Then a worse memory hit me — I had moved into this woman’s room when she graduated college and left the co-op. She asked if I wanted to take over her private phone line. I was like “Sure, I’ll be totally responsible for that!” and then did not pay the bill because I was a total flake with money and due dates. Since that part of my life is a blur of many bad choices, I do not remember if we’d changed the bill out of her name or if/when I paid it off. Oh the shame! Being a loser is one thing, but fucking up someone else’s credit felt even worse. 

I shared all this with my therapist. I told her I’m self-aware enough to see I’m giving myself an unreasonably hard time. And yet I struggled to not get swept away in these waves of self-consciousness that convinced me I’m an awful person. So she suggested I start a new type of therapy called EMDR, which stands for Eye Movement Desensitization and Reprocessing. Basically it’s a technique that uses eye movement to help the brain reprocess past traumatic experiences so they don’t maintain a stranglehold on your wellbeing. The way I understand it is that I’ve got that mean old bitch voice on one side of my brain telling me I suck, and then there’s the rational voice on the other side saying, “Hmm that’s pretty harsh, I think you’re doing your best.” This therapy brings the two voices together so the rational voice can tell the bitch voice to shut the fuck up. And then I can move on. The traumatic memory that fuels the bitch voice doesn’t go away. But maybe it won’t send me into a meltdown.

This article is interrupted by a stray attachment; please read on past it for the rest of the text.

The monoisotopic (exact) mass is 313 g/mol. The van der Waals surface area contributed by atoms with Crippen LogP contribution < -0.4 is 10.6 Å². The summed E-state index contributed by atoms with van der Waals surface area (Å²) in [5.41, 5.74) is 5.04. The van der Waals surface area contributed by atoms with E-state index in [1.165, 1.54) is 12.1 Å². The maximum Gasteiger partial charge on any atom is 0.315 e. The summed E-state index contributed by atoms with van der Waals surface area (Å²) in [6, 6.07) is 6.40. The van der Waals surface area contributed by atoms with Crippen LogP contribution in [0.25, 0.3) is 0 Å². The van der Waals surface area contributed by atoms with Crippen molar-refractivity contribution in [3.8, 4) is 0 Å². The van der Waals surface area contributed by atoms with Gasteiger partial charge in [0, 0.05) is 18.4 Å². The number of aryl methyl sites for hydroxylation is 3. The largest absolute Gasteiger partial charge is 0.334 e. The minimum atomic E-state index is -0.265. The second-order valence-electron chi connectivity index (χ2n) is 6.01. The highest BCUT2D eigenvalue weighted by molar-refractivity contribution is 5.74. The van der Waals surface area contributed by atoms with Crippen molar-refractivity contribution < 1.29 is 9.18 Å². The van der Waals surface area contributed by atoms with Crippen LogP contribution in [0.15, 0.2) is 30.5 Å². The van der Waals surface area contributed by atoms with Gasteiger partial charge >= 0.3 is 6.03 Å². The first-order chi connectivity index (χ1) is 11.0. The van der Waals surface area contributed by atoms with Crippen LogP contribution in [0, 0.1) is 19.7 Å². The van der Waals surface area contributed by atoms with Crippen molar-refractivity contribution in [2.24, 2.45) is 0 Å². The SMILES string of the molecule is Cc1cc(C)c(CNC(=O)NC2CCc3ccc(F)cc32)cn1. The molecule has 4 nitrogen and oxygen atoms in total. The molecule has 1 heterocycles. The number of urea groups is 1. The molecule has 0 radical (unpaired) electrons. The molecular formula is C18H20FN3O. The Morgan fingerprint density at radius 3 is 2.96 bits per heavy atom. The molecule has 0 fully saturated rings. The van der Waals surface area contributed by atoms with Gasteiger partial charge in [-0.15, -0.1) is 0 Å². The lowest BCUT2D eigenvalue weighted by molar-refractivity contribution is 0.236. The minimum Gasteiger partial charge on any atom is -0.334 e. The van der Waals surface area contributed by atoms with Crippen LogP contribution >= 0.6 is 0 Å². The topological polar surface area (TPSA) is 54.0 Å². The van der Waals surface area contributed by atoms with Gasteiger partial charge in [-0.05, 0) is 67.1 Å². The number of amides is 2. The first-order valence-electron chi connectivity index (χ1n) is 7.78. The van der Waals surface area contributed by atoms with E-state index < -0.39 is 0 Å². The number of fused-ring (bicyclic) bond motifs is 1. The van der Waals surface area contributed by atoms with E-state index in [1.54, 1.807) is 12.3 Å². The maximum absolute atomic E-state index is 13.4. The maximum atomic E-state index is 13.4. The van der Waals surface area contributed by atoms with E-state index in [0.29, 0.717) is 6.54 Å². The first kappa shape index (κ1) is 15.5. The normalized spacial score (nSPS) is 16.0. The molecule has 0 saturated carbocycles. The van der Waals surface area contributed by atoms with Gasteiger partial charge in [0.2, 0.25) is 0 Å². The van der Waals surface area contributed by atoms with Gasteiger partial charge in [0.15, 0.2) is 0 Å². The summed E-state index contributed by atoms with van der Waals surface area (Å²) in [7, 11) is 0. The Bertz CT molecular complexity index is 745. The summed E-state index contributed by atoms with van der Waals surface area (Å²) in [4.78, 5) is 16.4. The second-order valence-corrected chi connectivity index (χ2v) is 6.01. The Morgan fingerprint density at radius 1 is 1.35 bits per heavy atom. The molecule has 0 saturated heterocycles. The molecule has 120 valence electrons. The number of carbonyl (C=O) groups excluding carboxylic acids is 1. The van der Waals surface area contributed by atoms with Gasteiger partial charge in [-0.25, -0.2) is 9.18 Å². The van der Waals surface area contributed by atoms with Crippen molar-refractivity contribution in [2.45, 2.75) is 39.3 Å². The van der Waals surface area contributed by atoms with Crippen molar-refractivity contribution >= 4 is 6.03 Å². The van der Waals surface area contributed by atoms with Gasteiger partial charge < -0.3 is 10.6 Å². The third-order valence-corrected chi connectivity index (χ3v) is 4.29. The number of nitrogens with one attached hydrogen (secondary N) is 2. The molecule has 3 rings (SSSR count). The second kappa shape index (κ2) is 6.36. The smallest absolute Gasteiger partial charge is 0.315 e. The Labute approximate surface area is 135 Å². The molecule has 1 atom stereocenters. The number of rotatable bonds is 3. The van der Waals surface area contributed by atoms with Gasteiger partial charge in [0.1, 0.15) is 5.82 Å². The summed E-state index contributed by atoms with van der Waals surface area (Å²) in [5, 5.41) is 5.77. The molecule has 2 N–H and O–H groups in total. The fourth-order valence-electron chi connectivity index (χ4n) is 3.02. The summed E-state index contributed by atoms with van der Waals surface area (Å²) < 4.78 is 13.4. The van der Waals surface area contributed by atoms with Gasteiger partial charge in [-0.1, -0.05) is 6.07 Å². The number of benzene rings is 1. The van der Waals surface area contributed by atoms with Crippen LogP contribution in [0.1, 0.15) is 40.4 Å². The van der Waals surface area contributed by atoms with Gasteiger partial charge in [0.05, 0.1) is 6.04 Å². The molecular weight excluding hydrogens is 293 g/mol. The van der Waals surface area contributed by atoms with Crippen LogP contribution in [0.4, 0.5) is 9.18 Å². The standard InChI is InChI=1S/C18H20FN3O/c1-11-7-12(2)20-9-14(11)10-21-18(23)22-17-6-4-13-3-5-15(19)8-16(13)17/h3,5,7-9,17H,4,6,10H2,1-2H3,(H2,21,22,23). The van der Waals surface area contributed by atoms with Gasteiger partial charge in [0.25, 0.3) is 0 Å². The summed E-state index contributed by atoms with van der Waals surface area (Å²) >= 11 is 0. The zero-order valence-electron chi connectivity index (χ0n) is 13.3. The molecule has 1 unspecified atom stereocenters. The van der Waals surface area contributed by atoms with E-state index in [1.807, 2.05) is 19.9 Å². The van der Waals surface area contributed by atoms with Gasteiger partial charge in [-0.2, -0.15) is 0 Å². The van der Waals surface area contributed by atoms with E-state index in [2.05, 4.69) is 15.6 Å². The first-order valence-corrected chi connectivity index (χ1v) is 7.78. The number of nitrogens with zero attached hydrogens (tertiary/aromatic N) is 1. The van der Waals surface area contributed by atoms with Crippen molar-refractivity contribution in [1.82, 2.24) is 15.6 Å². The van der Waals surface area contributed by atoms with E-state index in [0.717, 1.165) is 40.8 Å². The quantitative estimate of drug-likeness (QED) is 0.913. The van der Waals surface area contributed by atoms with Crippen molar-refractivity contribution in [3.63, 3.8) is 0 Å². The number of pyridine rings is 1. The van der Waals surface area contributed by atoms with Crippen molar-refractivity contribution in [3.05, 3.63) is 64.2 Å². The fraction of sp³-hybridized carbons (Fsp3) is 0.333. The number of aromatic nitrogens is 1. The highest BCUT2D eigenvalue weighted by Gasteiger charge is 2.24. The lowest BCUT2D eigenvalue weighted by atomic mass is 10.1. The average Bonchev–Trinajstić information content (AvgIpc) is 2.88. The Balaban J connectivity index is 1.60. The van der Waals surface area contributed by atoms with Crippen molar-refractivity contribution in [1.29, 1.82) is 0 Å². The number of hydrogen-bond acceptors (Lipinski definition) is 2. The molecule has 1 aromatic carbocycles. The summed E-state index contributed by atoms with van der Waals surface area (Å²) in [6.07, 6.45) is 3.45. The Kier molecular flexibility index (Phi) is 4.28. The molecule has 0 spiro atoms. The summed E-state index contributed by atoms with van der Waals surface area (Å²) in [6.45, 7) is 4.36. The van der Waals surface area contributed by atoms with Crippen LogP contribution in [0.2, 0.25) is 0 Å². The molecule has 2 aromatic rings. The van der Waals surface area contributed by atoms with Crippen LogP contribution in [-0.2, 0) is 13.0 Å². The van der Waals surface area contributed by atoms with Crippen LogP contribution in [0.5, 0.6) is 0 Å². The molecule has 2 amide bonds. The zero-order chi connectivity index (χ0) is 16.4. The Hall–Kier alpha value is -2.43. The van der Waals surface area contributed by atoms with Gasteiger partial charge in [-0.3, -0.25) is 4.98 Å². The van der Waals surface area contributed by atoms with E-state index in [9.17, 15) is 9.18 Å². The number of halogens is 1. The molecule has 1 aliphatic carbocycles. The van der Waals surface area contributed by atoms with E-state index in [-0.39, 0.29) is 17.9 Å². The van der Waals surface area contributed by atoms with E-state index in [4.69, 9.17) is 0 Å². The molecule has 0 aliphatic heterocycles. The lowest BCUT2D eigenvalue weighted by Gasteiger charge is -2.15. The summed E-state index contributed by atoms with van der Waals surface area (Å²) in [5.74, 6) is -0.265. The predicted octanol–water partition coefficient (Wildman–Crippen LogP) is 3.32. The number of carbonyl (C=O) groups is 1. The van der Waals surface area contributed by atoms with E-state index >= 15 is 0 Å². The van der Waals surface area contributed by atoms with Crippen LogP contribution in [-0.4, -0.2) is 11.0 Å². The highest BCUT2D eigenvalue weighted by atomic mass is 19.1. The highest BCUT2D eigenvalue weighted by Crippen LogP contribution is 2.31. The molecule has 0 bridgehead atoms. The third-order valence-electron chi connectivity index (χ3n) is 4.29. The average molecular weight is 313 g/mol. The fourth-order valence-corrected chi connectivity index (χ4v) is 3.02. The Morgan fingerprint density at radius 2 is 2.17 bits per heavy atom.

We’re just getting started with this process but I’m hopeful it’ll help me deal with the internal stew that made me want to numb my brain. In the meantime, I’ve been taking good care of myself in other ways. I meditate, exercise, and drink lots of water every day. My kid’s school started so now I have way more of that solo time I very much need. I’m taking vitamins and feeling my mood shift away from that “meh” withdrawal mindset. 

I’ve also been getting lots of laughs from watching the Netflix sketch comedy show I Think You Should Leave. Every ITYSL vignette features a character whose emotional reaction to a situation goes way too far. My favorite sketch stars series creator Tim Robinson as a dude at a party who asks to hold his friend’s newborn baby. When the baby cries in his arms he says to his friend, “Probably doesn’t like me ‘cause I used to be a piece of shit.” When she says the baby’s just fussy, he insists this infant must know about his checkered past. He begins confessing his old douchebag behavior to other partygoers — “Slicked back hair, white bathing suit, sloppy steaks, white couch… You would not have liked me back then!” This situation escalates in ridiculous fashion, which I won’t even attempt to spoil for you — it’s all too hilariously absurd for me to translate. I will say that the sketch ends with a sort of redemption that’s quite funny at first. But upon repeat viewings, I now find it rather profound and beautiful. As the main character keeps insisting, “People can change.” This sketch is a healing reminder that even at my worst, some part of me always wanted to be better.

Tim Robinson in I Think You Should Leave, S2E2 (Netflix)

4 thoughts on “People Can Change

    1. Hey, sorry I’m so bad at checking my comments. Thanks for sharing this! And I’m sorry you’ve had these bad experiences. My hope is that we can build calmer, more considerate, more comradely, inclusive and welcoming spaces. And I hope that you’ll wind up in one of these spaces!